It is a further object to provide a tethering device capable of swiveling or rotating generally about a vertical axis.
It is a still further object of the invention to provide a through-deck tethering device which is water tight.
The present invention comprises a tethering device for anchoring a tether line, cord, or strap, with the device attached to a substantially flat surface, such as a deck or the like. An outer cylinder is mounted in the flat surface, and an inner cup is rotatably held in the outer cylinder. Fibrous material, such as rope or strap, is removably anchored to the inner cup.
Preferably, the inner cup has a lower flange which rotatably contacts the bottom rim of the outer cylinder, and the fibrous material is looped, with one end of the loop around a locking pin. The preferred locking pin has a length greater than the diameter of the inner cup, with the end of the loop around the pin thereby locked in place and prevented from passing through the cup. A second end of the loop is above the flat surface for tethering a fitting or the like. As loads are applied to the loop upwards and away from the cup, the inner cup lower flange holds the cup in place in the outer cylinder, although the cup and hence the anchored loop remain free to rotate.
A collar around the top of the inner cup rotatably contacts the outer cylinder top rim to prevent the cup from passing downwards through the cylinder. The fibrous material is preferably high strength cordage or strapping, preferably comprised of thermoplastic filaments.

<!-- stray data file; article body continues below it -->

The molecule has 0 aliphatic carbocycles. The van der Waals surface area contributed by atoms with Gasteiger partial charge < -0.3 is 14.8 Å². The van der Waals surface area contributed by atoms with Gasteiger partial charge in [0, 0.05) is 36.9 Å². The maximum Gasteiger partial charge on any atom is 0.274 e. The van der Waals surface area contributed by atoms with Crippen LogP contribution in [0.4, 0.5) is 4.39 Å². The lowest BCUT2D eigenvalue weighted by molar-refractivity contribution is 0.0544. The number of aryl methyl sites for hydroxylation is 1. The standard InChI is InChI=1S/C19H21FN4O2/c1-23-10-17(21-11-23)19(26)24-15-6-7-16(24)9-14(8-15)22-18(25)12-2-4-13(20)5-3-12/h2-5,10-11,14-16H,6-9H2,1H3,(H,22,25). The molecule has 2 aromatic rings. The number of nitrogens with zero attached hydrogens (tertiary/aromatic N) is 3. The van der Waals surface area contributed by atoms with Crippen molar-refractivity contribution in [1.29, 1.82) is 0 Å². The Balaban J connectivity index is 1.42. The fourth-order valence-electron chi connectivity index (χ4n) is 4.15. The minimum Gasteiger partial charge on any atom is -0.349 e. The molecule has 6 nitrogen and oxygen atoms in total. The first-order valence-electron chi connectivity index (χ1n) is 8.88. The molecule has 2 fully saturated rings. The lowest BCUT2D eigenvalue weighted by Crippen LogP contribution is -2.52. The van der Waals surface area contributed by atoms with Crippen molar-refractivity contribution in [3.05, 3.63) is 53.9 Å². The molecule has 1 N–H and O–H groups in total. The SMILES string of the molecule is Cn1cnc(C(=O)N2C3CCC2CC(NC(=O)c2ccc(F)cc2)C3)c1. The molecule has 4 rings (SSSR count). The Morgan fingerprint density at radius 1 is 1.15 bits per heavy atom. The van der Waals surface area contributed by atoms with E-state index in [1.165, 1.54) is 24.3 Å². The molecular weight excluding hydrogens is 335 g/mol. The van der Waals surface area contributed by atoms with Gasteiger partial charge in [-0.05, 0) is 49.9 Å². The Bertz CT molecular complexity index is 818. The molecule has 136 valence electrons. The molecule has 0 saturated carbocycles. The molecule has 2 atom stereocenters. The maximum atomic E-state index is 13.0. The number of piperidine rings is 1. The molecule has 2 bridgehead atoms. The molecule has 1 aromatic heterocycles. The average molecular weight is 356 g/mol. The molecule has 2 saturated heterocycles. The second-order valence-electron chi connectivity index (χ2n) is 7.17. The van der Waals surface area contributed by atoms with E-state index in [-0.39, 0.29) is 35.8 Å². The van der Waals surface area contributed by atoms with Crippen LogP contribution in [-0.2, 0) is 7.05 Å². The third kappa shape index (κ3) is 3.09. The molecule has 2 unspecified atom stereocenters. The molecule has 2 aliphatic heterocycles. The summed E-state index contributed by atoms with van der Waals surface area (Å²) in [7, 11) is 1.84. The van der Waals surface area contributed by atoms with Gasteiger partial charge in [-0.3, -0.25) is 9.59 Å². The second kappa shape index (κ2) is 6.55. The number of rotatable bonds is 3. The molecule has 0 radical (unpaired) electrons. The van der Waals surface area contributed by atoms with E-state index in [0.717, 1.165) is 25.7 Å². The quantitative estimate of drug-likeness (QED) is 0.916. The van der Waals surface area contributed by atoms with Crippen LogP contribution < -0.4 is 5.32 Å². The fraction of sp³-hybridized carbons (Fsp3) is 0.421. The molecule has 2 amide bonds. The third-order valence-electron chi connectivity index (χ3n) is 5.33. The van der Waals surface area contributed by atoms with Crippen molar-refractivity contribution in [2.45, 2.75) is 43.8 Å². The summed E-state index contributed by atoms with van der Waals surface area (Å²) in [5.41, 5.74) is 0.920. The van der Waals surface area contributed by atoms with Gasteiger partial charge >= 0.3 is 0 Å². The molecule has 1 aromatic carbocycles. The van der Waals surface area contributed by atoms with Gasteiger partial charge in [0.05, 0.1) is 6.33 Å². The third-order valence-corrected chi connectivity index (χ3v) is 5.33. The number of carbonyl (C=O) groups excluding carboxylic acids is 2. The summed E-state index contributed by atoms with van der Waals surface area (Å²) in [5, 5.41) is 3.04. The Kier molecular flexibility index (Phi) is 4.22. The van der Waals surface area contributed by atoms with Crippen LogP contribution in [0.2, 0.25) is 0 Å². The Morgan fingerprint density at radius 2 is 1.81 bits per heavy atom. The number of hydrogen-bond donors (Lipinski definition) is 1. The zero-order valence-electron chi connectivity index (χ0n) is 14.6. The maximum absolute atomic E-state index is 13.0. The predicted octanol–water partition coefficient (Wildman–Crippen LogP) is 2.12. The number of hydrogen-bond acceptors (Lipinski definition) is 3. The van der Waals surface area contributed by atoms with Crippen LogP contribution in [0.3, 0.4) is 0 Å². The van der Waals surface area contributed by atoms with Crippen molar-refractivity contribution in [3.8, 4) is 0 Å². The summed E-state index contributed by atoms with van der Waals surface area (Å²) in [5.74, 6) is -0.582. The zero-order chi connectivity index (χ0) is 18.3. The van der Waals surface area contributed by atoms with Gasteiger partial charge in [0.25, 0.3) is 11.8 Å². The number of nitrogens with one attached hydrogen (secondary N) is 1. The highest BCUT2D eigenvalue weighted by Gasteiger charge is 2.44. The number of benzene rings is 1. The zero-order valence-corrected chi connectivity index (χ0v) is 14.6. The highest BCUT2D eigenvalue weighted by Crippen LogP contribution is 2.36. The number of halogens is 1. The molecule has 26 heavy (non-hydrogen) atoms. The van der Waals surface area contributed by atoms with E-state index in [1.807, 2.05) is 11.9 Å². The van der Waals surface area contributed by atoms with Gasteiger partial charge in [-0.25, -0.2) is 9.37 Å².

The above brief description sets forth rather broadly the more important features of the present disclosure so that the detailed description that follows may be better understood, and so that the present contributions to the art may be better appreciated. There are, of course, additional features of the disclosure that will be described hereinafter which will form the subject matter of the claims appended hereto. In this respect, before explaining the several embodiments of the disclosure in detail, it is to be understood that the disclosure is not limited in its application to the details of the construction and the arrangements set forth in the following description or illustrated in the drawings. The present invention is capable of other embodiments and of being practiced and carried out in various ways, as will be appreciated by those skilled in the art. Also, it is to be understood that the phraseology and terminology employed herein are for description and not limitation.